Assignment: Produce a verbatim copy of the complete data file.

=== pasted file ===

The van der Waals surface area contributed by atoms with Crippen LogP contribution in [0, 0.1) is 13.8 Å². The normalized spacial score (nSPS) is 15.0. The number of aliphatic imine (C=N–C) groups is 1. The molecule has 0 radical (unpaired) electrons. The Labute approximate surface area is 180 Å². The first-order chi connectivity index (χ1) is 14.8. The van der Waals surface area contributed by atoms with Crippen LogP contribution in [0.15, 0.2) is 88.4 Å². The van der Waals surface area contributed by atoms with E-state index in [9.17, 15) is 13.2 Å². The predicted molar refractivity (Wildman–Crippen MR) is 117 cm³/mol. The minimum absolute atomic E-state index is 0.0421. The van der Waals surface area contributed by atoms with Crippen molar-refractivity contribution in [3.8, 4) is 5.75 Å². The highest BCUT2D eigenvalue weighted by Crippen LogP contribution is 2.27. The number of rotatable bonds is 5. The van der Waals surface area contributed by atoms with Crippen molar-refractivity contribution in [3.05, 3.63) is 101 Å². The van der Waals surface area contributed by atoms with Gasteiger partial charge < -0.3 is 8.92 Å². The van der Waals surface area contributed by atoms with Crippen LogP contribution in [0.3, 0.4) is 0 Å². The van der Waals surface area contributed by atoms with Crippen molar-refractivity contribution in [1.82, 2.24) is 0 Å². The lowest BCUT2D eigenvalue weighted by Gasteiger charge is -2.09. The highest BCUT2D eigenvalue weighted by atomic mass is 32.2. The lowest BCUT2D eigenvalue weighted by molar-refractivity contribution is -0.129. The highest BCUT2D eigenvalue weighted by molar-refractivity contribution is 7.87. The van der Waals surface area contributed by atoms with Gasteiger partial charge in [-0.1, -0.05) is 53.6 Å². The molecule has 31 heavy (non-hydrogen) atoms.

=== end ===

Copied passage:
The van der Waals surface area contributed by atoms with Crippen LogP contribution in [0, 0.1) is 13.8 Å². The normalized spacial score (nSPS) is 15.0. The number of aliphatic imine (C=N–C) groups is 1. The molecule has 0 radical (unpaired) electrons. The Labute approximate surface area is 180 Å². The first-order chi connectivity index (χ1) is 14.8. The van der Waals surface area contributed by atoms with Crippen LogP contribution in [0.15, 0.2) is 88.4 Å². The van der Waals surface area contributed by atoms with E-state index in [9.17, 15) is 13.2 Å². The predicted molar refractivity (Wildman–Crippen MR) is 117 cm³/mol. The minimum absolute atomic E-state index is 0.0421. The van der Waals surface area contributed by atoms with Crippen molar-refractivity contribution in [3.8, 4) is 5.75 Å². The highest BCUT2D eigenvalue weighted by Crippen LogP contribution is 2.27. The number of rotatable bonds is 5. The van der Waals surface area contributed by atoms with Crippen molar-refractivity contribution in [3.05, 3.63) is 101 Å². The van der Waals surface area contributed by atoms with Gasteiger partial charge < -0.3 is 8.92 Å². The van der Waals surface area contributed by atoms with Crippen LogP contribution in [0.3, 0.4) is 0 Å². The van der Waals surface area contributed by atoms with Crippen molar-refractivity contribution in [1.82, 2.24) is 0 Å². The lowest BCUT2D eigenvalue weighted by Gasteiger charge is -2.09. The highest BCUT2D eigenvalue weighted by atomic mass is 32.2. The lowest BCUT2D eigenvalue weighted by molar-refractivity contribution is -0.129. The highest BCUT2D eigenvalue weighted by molar-refractivity contribution is 7.87. The van der Waals surface area contributed by atoms with Gasteiger partial charge in [-0.1, -0.05) is 53.6 Å². The molecule has 31 heavy (non-hydrogen) atoms.